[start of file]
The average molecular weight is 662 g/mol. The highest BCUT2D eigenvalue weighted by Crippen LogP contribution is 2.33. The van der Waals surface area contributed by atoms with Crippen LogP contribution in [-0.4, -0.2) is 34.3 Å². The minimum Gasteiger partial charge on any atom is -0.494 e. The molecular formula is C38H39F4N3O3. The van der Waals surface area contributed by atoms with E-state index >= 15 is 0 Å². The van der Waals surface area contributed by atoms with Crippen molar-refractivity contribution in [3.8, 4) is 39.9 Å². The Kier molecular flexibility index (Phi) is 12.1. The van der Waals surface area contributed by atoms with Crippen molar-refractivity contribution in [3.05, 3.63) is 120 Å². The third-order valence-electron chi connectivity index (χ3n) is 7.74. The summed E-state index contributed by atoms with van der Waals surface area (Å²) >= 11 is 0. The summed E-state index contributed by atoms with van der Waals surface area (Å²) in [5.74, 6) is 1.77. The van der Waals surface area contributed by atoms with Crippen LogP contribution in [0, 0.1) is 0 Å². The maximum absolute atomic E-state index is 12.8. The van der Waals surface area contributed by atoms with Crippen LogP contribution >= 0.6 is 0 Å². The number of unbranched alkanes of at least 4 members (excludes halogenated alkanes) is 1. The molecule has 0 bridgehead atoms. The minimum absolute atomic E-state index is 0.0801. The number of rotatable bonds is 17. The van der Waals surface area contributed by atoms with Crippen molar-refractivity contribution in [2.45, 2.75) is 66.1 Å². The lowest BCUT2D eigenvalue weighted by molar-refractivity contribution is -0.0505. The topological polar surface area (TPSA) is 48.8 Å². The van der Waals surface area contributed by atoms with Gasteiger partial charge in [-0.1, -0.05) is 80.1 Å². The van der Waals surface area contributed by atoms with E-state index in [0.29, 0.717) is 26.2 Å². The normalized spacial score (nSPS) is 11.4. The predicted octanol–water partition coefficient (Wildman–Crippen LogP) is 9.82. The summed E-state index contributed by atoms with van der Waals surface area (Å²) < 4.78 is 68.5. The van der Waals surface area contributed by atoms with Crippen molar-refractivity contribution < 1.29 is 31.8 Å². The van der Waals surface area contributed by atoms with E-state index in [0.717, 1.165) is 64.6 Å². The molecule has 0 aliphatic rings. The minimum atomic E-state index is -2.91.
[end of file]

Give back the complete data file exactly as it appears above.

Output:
The average molecular weight is 662 g/mol. The highest BCUT2D eigenvalue weighted by Crippen LogP contribution is 2.33. The van der Waals surface area contributed by atoms with Crippen LogP contribution in [-0.4, -0.2) is 34.3 Å². The minimum Gasteiger partial charge on any atom is -0.494 e. The molecular formula is C38H39F4N3O3. The van der Waals surface area contributed by atoms with E-state index >= 15 is 0 Å². The van der Waals surface area contributed by atoms with Crippen molar-refractivity contribution in [3.8, 4) is 39.9 Å². The Kier molecular flexibility index (Phi) is 12.1. The van der Waals surface area contributed by atoms with Crippen molar-refractivity contribution in [3.05, 3.63) is 120 Å². The third-order valence-electron chi connectivity index (χ3n) is 7.74. The summed E-state index contributed by atoms with van der Waals surface area (Å²) >= 11 is 0. The summed E-state index contributed by atoms with van der Waals surface area (Å²) in [5.74, 6) is 1.77. The van der Waals surface area contributed by atoms with Crippen LogP contribution in [0, 0.1) is 0 Å². The maximum absolute atomic E-state index is 12.8. The van der Waals surface area contributed by atoms with Crippen LogP contribution >= 0.6 is 0 Å². The number of unbranched alkanes of at least 4 members (excludes halogenated alkanes) is 1. The molecule has 0 bridgehead atoms. The minimum absolute atomic E-state index is 0.0801. The number of rotatable bonds is 17. The van der Waals surface area contributed by atoms with Crippen molar-refractivity contribution in [2.45, 2.75) is 66.1 Å². The lowest BCUT2D eigenvalue weighted by molar-refractivity contribution is -0.0505. The topological polar surface area (TPSA) is 48.8 Å². The van der Waals surface area contributed by atoms with Gasteiger partial charge in [-0.1, -0.05) is 80.1 Å². The van der Waals surface area contributed by atoms with E-state index in [0.29, 0.717) is 26.2 Å². The normalized spacial score (nSPS) is 11.4. The predicted octanol–water partition coefficient (Wildman–Crippen LogP) is 9.82. The summed E-state index contributed by atoms with van der Waals surface area (Å²) < 4.78 is 68.5. The van der Waals surface area contributed by atoms with Crippen molar-refractivity contribution < 1.29 is 31.8 Å². The van der Waals surface area contributed by atoms with E-state index in [0.717, 1.165) is 64.6 Å². The molecule has 0 aliphatic rings. The minimum atomic E-state index is -2.91.